Alina: My first reaction is yes. However, it will depend on how many constraints are put on the model, on the specific application, and how large the confidence interval for the estimates is considered acceptable. A combination of item models, AI, simulations & calibrations, and SME supervision may do it.
6. Steve: How do you see in the testing universe 5 years from now?
Alina: In 2012, the need for building and expanding expertise in big data was clear to me. We are now in 2020, and our community is still discussing the role of process data. My vision and my team’s vision may be bolder than what the reality may hold in 5 years, but insights and circumstances can change everything . I am writing this while we are all in quarantine: so I see a significant amount of tech-based teaching, learning, and assessment in our future. One of my personal frustrations is the over-use and abuse of the idea of comparability in standardized tests in the US: many famous and great tests have been around for 30 to 60 years, and the test forms have been built to stay comparable over time. While comparability with the status of 10 years ago may be attractive to some, it precludes any progress in testing: for instance, the way in which students’ learning experience changed over time cannot be captured by a test that is constrained by comparability to a test form from decades ago. We need to adopt a market-basket paradigm from economics (which has been proposed in the past in the context of NAEP, for example). We cannot let the past dictate what and how future students should be tested on.
7. Steve: What would be your tips for organisations looking to take their assessment to a global audience?
Alina: Think big. In terms of scale, of course, but more importantly, vision. A global audience is a market: one needs to get to know the stakeholders and the understand the constraints. The world is getting smaller by the day and there are significant convergences in societies around the globe. Almost everyone wants to offer a “good educational opportunity” for the next generation, and for the most part “a good educational opportunity” means the same thing across cultures. The culture, politics and policies differ more than the educational goals. What is a bold vision for a global educational platform? In my opinion, it involves the use of technology to facilitate personalized access to quality resources (including the language of the learner), assessment systems that are integrated with the learning opportunities, and delivery platforms that are flexible and can accommodate multiple testing modalities with appropriate security affordances.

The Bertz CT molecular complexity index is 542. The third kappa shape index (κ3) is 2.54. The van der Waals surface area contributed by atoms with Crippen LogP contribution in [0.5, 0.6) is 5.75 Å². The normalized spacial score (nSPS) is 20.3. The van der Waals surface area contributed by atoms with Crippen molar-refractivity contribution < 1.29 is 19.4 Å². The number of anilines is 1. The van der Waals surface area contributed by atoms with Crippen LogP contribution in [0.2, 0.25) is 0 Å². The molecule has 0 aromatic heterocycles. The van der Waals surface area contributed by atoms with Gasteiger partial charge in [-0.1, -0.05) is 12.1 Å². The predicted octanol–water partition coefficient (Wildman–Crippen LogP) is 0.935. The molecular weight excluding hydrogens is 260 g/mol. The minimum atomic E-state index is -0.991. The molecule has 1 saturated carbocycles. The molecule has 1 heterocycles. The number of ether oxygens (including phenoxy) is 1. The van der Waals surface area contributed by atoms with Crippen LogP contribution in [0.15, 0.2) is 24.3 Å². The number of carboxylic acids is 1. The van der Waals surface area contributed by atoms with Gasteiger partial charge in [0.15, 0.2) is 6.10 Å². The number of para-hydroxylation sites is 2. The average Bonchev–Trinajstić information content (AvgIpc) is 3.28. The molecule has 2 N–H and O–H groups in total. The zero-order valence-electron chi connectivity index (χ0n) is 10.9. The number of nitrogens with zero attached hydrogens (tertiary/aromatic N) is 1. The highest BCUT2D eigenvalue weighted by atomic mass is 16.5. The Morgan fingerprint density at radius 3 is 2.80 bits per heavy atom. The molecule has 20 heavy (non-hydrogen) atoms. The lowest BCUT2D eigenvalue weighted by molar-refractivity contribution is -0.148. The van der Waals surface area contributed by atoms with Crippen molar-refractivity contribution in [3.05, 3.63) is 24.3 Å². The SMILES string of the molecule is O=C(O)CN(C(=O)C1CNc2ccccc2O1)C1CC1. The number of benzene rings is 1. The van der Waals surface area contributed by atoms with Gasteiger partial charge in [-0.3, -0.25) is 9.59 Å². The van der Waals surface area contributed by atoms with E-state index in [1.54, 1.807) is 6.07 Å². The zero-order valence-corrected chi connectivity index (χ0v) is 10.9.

Based on my experience, one needs to develop a level of authority in the field (be recognized as a company with high-quality products), one needs to listen to the individual customers/countries/ministry of education, and work with them to craft solutions that address their unique needs, and ensure that validity and efficacy studies are included in the design of the collaboration/contract. All of these latter elements are necessary to support a company’s level of authority, but also from a communication standpoint, to cement a trust-focused relationship in the marketplace.
Von Davier is an award winning author and esteemed researcher who has received funding from the National Science Foundation, Spencer Foundation, MacArthur Foundation, and the Army Research Institute, among others. Previously, von Davier was a senior research director at Educational Testing Service (ETS), where she led the Computational Psychometrics Research Center, and the Center for Psychometrics for International Tests.
Von Davier is currently an adjunct professor at the University of Iowa and Fordham University, president of the International Association of Computerized Adaptive Testing (IACAT), she is also a member of the Association of Test Publishers (ATP) board of directors, the Smart Sparrow board of directors and the advisory board for Duolingo.
She earned her doctorate in mathematics from Otto von Guericke University of Magdeburg, Germany, and her master of science degree in mathematics from the University of Bucharest, Romania.
ACTNext is an R&D-based innovation hub at ACT. ACTNext is an interdisciplinary team, covering expertise from test and learning tools design, to computational psychometrics to AI and machine learning, and software development for data governance. The teams at ACTNext work on designing and/or redesigning ACT’s products, developing new capabilities, especially edtech capabilities, and doing foundational R&D. ACTNext is also very active in the research community and shares ideas, papers, and blogs via our website (actnext.org), and via our podcast and blogs on ACTNext Navigator, on Medium.com.